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Conclusion: How Low Will the Unemployment Rate Go?
A major theme of the posts in our labor market series has been that the outflows from unemployment, either into employment or out of the labor force, have been the primary determinant of unemployment rate dynamics in long expansions. The key to the importance of outflows is that within long expansions there have not been adverse shocks that lead to a burst of job losses. To illustrate the power of this mechanism, we presented simulations in a previous post that were based on the movements in the outflow and inflow rates in the previous three expansions. These simulated paths show the ...
Parental Proximity and Earnings after Job Displacements
Young adults, ages 25 to 35, who live in the same neighborhoods as their parents experience stronger earnings recoveries after a job displacement than those who live farther away. This result is driven by smaller on-impact wage reductions and sharper recoveries in both hours and wages. We show that geographic mobility, different job search durations, housing transfers, and ex-ante differences between individuals are unlikely explanations. Our findings are consistent with a framework in which some individuals living near their parents face a better wage-offer distribution, though we find no ...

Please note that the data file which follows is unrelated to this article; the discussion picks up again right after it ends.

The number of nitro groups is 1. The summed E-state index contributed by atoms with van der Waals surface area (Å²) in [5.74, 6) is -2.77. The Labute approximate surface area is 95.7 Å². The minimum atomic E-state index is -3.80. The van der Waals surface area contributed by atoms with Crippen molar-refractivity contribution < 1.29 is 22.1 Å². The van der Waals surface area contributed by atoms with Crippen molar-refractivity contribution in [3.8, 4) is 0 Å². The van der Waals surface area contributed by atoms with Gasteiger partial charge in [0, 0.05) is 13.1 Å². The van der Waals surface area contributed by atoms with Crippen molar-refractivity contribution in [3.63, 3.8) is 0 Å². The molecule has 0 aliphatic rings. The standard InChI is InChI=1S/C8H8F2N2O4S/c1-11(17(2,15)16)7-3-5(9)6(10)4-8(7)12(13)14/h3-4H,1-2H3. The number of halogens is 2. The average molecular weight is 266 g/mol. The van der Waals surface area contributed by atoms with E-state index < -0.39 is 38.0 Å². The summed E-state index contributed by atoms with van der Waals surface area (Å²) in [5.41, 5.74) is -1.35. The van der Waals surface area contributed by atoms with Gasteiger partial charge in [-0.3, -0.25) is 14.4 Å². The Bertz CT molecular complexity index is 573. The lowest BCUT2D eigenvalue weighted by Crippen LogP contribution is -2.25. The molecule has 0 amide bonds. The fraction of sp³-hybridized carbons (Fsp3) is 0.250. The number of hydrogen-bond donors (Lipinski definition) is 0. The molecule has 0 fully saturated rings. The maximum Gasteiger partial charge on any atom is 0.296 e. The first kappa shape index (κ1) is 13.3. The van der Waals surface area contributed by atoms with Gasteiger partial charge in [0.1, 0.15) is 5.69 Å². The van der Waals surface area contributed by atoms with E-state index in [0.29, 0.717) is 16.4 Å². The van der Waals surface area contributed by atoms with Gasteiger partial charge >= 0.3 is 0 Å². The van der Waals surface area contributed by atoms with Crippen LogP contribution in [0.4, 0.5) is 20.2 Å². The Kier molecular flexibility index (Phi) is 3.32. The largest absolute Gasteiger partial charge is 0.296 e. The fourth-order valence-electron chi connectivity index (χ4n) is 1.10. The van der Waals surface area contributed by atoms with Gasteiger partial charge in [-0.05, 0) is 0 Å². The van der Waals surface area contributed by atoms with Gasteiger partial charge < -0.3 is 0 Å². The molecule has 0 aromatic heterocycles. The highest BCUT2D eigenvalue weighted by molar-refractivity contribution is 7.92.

Measuring the True Impact of Job Loss on Future Earnings
The effect of job displacement on future earnings losses has often been calculated by comparing the earnings of individuals who suffer a displacement at some point in their career with the earnings of those who never lose a job. I show this approach leads to an overstatement of the earnings losses following displacement and discuss an alternative that can ascertain the true effects of displacement in some instances.